ARK Genomic Revolution ETF (ARKG)

The ARK Genomic Revolution ETF (ARKG) underperformed broad-based market indexes during the quarter. Among the top detractors were Exact Sciences (EXAS) and Teladoc Health (TDOC). Like smaller genomics stocks that are not in broad based benchmark, shares of Exact Sciences suffered. The company owns two of the largest cancer diagnostic franchises: Cologuard and Oncotype. In our view, Exact Sciences could own the oncology diagnostic funnel by linking screening and prognostics tests. Shares of Teladoc, the largest global digital health platform, fell significantly after the company projected that adjusted EBITDA would be 25% lower than its previous guidance, highlighting that competition for key words in the telehealth space, particularly in its DTC (direct to consumer) mental health channels, had increased its cost of customer acquisition. For perspective, the last time it traded at these levels, Teledoc was cashflow negative, with visit volumes only 17% of current levels, paid members at 50% of the current number, and annual revenue 20% of current levels. Today, 1 in 6 Americans is a full member of Teladoc, and the company is cashflow positive. Our five-year thesis for Teladoc is built around its transition from a general telehealth provider to a B2B enterprise solution for whole-person healthcare.

Among the top contributors to ARKG’s performance were Vertex Pharmaceuticals (VRTX) and 908 Devices (MASS). Douglas Melton, founder of Semma Therapeutics, left Harvard University to join Vertex and focus on diabetes treatments. In June, the company announced that US and European regulators issued key designations for its kidney disease candidate, inaxaplin (VX-147), enabling the company to expedite its regulatory work. Additionally, Vertex and CRISPR Therapeutics (CRSP) announced updated data for the gene‑editing therapy exagamglogene autotemcel, highlighting its potential to become a one-time therapy for beta-thalassemia and sickle cell disease. Shares of 908 Devices rallied sharply in June after the company showcased at the American Society of Mass Spectrometry its protocols for expediting mass spectrometry procedures. 908 Devices is a life sciences tools company that miniaturizes mass spectrometry tools to decentralize chemical and biomolecular analysis. The company also sells consumables and instruments that interface with existing state-of-the-art mass spectrometers to enhance or expand their capabilities.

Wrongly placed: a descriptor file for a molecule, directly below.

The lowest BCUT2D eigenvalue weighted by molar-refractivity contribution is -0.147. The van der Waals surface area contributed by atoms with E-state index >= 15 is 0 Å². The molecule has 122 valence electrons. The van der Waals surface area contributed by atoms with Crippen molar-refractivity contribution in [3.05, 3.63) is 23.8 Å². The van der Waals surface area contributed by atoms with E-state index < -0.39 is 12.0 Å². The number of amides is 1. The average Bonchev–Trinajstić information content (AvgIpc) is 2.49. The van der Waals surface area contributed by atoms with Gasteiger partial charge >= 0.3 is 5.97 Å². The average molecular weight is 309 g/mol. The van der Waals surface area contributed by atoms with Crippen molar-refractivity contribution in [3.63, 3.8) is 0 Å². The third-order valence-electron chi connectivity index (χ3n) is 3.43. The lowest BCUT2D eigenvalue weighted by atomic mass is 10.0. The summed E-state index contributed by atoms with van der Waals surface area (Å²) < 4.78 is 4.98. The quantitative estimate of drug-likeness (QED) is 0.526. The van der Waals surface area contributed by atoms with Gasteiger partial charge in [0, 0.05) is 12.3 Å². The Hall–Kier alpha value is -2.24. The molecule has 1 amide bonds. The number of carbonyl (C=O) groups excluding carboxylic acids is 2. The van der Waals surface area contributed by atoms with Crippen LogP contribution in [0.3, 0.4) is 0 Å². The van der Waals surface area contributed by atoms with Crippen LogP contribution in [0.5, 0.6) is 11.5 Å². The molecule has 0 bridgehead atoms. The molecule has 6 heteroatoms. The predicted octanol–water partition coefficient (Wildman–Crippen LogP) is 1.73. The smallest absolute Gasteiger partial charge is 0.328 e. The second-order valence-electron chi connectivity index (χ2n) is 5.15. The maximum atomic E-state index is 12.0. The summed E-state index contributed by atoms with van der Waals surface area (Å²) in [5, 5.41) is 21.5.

ARK Fintech Innovation ETF (ARKF)

The ARK Fintech Innovation ETF (ARKF) underperformed broad-based market indexes during the quarter. Among the top detractors were Coinbase Global (COIN), for reasons discussed above, and Shopify (SHOP). Shares of Shopify sold after earnings missed expectations, and management softened guidance and announced an increase in investment spending for 2022. Investors seem concerned that a recession will hit consumer spending, exacerbating the post-COVID slowdown in Shopify’s sales. In our view, the coronavirus crisis accelerated the adoption of “social commerce”.

Among the top contributors to ARKF’s performance were (JD) and Twitter (TWTR). Shares of appreciated after the Chinese government appeared to be easing its regulatory crackdown on internet companies to stimulate its economy. Additionally, the number of COVID cases receded toward the end of the quarter, bolstering sentiment in the Chinese market. Shares of Twitter contributed to performance for the reasons discussed above.

ARK Space Exploration & Innovation ETF (ARKX)

The ARK Space Exploration & Innovation ETF (ARKX) underperformed broad-based market indexes during the quarter. Among the top detractors were Velo3D (VLD), for reasons discussed above, and Kratos Defense & Security (KTOS). The Kratos Defense & Security Solutions management team issued soft guidance, citing a challenging business environment including increased raw material costs, capacity issues, and a shortage of skilled labor. Positively, however, Kratos won a contract to provide an advanced spectrum monitoring system for OneWeb’s low earth-orbiting satellite constellation. OneWeb is a communications company focused on broadband satellite internet services.